Ending student suffering over the holidays

pile of presentsBy Jenelle Franklin

“Every year we reach out to the campus community and ask if they would like to adopt a family for Christmas or the 21Holidays, right now we have been collecting students that have a (WCC) case, that have come to us over the year, and we select students who need this service,” Elizabeth Orbitz said.

Departments are sent an email asking if they would like to contribute and “Adopt-A-Family” for the holidays. Each student fills out a form explaining their likes, needs, appropriate sizes and colors, these lists are then sent to the departments who volunteer to help one of 10-12 families per year.

Each department that volunteers has time to coordinate their purchases, “we try to match the students with the departments before the Thanksgiving holiday, some people like to shop on Black Friday,” Orbitz said.

Starting in 2010, Washtenaw Community College faculty and staff have helped a total of 120 families and 340 children, according to WCC’s most recent data.

In Michigan, “The mean age of a community college student is 25.7 years old,” according to the Michigan Community College Association demographic enrollment data.

By 25, a student has voted, driven, and it is probable that they have become a parent as well; 25 is the reported average age for first-time mothers of all races in Michigan, according to the Center for Disease Control and Prevention.

“The Student Resource Center noticed that student-parent families coming to campus were suffering over the holiday, struggling to buy gifts for their children,” Orbitz said.

WCC has a diverse student body, “Some student-parents and student-grandparents raising their grandchildren, were unable to afford those luxuries over the holidays. We decided to develop a program where we used the campus as a resource to provide that service to students. I think it’s really worth publicising, we have been doing this six years now,” Orbitz said.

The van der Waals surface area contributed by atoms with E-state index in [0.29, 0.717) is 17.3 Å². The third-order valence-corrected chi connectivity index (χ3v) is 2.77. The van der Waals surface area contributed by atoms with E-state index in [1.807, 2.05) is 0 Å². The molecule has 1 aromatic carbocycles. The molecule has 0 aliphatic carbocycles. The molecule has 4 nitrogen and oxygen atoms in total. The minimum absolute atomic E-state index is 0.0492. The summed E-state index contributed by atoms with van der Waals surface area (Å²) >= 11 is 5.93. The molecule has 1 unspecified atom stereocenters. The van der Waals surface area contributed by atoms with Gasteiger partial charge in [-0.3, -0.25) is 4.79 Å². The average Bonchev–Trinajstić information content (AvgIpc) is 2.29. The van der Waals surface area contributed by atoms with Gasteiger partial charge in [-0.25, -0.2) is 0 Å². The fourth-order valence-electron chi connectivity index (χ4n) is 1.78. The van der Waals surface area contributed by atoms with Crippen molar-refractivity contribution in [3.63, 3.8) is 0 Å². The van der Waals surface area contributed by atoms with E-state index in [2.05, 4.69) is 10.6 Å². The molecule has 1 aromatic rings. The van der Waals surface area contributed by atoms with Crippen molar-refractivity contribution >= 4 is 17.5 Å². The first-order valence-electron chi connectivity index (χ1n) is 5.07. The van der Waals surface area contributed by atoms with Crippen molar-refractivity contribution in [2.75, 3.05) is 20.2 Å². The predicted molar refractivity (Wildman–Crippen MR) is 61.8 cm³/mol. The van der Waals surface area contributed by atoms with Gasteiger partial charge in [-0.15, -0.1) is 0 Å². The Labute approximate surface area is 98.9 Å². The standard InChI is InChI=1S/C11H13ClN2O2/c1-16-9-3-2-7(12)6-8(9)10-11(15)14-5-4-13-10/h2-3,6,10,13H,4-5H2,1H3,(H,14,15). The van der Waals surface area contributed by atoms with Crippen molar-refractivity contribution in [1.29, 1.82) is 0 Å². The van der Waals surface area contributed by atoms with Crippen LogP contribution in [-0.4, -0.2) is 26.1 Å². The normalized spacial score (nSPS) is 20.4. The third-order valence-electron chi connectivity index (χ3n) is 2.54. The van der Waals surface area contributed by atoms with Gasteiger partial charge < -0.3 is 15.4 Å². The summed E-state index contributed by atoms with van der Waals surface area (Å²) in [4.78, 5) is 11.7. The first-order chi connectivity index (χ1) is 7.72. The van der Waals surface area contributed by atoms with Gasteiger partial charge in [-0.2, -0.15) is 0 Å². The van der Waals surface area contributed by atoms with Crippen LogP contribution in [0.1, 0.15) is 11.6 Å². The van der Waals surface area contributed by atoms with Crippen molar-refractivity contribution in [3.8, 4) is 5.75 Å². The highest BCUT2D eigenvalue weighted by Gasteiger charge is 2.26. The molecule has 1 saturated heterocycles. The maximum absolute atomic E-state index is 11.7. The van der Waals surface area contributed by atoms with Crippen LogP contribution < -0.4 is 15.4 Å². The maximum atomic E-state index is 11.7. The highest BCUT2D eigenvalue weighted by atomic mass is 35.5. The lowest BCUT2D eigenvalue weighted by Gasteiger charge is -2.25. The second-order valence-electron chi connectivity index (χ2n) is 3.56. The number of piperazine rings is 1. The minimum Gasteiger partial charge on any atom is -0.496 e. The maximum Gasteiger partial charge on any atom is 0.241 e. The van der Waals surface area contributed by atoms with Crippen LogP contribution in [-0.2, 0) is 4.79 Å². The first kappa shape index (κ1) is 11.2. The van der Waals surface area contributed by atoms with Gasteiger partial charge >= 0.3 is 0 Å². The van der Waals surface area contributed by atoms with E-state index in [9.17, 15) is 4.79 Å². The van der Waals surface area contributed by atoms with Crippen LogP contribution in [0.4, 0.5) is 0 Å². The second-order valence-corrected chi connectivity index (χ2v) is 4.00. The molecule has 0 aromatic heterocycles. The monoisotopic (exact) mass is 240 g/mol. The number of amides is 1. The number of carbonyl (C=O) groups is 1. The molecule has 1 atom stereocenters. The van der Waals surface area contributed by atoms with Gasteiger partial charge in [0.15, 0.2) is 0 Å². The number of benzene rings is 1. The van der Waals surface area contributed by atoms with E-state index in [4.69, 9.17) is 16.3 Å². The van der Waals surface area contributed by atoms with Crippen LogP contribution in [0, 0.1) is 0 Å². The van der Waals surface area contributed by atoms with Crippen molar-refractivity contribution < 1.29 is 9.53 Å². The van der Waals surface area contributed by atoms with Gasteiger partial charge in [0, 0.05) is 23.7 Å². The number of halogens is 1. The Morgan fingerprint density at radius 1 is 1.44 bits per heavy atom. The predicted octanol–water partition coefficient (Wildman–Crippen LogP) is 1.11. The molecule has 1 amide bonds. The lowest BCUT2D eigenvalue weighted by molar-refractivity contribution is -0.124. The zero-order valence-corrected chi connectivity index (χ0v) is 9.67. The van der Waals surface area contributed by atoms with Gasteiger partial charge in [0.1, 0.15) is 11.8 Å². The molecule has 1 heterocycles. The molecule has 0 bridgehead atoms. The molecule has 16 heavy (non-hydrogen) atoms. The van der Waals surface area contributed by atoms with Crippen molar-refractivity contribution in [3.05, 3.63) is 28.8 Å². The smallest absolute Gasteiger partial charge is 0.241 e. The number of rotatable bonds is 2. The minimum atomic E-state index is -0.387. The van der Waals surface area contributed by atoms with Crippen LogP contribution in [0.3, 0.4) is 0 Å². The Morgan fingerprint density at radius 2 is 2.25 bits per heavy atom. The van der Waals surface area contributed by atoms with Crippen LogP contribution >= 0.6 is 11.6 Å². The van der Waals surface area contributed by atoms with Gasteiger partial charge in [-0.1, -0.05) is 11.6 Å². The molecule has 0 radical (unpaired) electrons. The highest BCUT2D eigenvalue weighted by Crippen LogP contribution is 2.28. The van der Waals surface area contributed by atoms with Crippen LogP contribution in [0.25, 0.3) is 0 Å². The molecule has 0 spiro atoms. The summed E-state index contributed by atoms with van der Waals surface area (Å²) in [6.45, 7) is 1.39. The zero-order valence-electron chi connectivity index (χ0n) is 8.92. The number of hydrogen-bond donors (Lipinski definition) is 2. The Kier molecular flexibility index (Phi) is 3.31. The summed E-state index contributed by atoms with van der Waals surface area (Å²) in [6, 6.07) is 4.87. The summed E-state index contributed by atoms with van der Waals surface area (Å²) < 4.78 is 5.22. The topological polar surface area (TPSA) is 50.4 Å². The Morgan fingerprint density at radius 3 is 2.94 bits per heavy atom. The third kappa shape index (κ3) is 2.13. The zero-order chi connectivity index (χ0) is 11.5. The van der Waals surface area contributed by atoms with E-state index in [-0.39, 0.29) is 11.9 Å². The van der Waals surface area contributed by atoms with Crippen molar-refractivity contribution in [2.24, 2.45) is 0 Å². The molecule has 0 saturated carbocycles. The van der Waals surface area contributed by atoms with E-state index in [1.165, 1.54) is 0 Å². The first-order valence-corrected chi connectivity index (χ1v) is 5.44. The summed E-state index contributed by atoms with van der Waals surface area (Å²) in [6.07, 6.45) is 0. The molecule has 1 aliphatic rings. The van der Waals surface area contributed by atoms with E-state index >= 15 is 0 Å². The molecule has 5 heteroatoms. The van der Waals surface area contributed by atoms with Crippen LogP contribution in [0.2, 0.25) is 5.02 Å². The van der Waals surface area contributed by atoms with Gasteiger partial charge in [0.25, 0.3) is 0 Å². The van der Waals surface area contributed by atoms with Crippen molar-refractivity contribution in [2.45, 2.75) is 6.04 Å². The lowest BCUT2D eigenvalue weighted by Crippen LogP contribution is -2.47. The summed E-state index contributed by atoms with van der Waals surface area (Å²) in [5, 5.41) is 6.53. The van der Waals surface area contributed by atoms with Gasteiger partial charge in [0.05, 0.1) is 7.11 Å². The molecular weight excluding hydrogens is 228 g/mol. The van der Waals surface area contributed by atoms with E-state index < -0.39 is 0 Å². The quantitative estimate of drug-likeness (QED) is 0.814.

When departments are small, they often partner with another department to garner the most for the family.

Each year, other forms of contribution are offered, such as a staff member’s family taking the program on as a personal holiday goal, or staff members who are involved with outside non-profit agencies ask if they may contribute and sponsor a family as well. “We’ve had that happen,” Orbitz said.

Julie Catanzarite, manager of new student programming at WCC has volunteered her department for the second time.

“We did it last year, primarily my staff is students and I was unsure of how much money they would be willing to donate. I was shocked at how generous they were,” Catanzarite said. “We were able to provide a really nice gift.” The student who received the gift was moved to tears, “They were overwhelmed that someone would be so generous,” Catanzarite said. “That was very inspiring, so I challenged us this year with a family of two.”

The goal of her department is to help new students with the resources they need to be successful, and this program is, “an ultimate way of being able to do that,” for the holidays Catanzarite said.

In 2015, Catanzarite saw her seven student staff members, which can change every year, as “humble, they were really giving people and generous. They didn’t realize the impact (their help) made,” Catanzarite said.

Rosie Van Alsburg, current WCC Political Science Club president, was on Catanzarite’s 2015 student-staff.

“It was really great to be able to participate in that program last year. WCC is a community, and I think they do a really wonderful job of helping their students,” Van Alsburg said.

Families that are chosen for participation in the program are not disclosed, exchange is handled by the case managers.



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